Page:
Makeup maestro Rick Baker did something a little different for Halloween this year: he created a collection for MAC Cosmetics, along with three unique looks using the products. We've been following this collection since it was first announced, and watched eagerly when MAC released demo videos with Baker. Now we spoke to the man himself, who told us about the pros and cons of doing monster makeup with a mainstream company and how he chose his looks. Bonus: check out the amusing Maleficent anecdote at the end.
Why create a collection for MAC?
It’s Halloween! That’s my holiday! Halloween is a big deal with me. I always thought it would be cool to do some kind of Halloween makeup kit. I envisioned something that was more for the general consumer, but I had a relationship with MAC because I had done a master class with them where I made myself up with paint makeups. I got to know a lot of the products.
I like MAC products. Frankly I don’t usually use MAC products in the [projects] that I do because I deal with rubber and things, and they don’t make that. But I love doing paint makeup, and I became good friends with Karen Reddy-Medieros, the artist relations person. We were talking about Halloween and how I had to get back to California to do my daughters’ makeup for Halloween, and how I hoped to one day do a Halloween makeup kit with instructions and a little DVD. But I want it to be good product. I asked her if she thought MAC would be interested in making the makeup. Then this all came about. It’s not exactly what I had in mind, but it’s a beginning and it’s a reason for me to do some fun makeups.
What kind of products did you create for MAC?
Because of the time frame, and the lead time you need to make makeups, I pretty much had to stick with colors they already had. The good news is, MAC has a lot of colors. I first decided on the looks I wanted to do, and I did some Photoshop paintings and painted them the colors I wanted. Then they sent me big boxes of all the stuff they make, and I went through and picked colors that looked like colors I used. So even though I didn’t get to make the colors, I did get to choose stuff that was close to what I wanted. Then it was a matter of choosing which products to use where.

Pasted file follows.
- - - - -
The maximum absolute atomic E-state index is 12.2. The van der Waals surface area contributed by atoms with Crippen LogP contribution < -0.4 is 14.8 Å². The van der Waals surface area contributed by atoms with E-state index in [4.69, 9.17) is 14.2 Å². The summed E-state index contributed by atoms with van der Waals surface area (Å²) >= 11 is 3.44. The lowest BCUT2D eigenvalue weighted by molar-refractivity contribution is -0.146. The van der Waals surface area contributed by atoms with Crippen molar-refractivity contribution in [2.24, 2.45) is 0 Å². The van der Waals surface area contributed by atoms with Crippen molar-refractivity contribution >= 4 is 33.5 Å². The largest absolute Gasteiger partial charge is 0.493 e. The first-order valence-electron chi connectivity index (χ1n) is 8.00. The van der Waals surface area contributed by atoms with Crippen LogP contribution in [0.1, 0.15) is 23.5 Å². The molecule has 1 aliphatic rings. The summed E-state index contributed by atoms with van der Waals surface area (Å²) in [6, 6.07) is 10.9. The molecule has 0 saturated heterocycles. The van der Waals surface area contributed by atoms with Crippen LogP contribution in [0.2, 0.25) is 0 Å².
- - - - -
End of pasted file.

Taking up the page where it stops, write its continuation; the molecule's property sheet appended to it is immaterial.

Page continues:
This Chromacake is basically what I used on my own makeups. It’s a water-based [cake makeup] and that is what I wanted to stick with because it is easier to clean off, especially if kids are doing their makeup. The problem is that they only have certain colors, and they are so big. I wanted a much more “friendly” size, for a few Halloween makeups. So I looked into other products they had. I thought we could do a lot with eyeshadows and stick them into a palette. These acrylics they have are really cool. They are very pigmented and I thought they would work out beautifully for Day of the Dead. It was just a matter of mixing and matching stuff that they had. For the Bride, all these scars on her face are all done with [lip] pencils and a little white highlight.
The Monster FX is the one thing I got to kind of “invent” for this. I wanted to call it Monster Muck.
That is a more fun name, but not very MAC-friendly.
Frankly, MAC didn’t know what they were getting in to when they got me!
Most fashion and beauty makeup is all about making things smooth. With what I do, it’s all about trying to break up the evenness. Especially for the zombie look, I needed something to break it up. So I came up with this stuff, which is basically a water-based mixing medium with this dirt-colored pigment in it. With black and white makeup, I could color it and also kind of “break it up” and model it, get a texture that I couldn’t get with just [the makeup alone].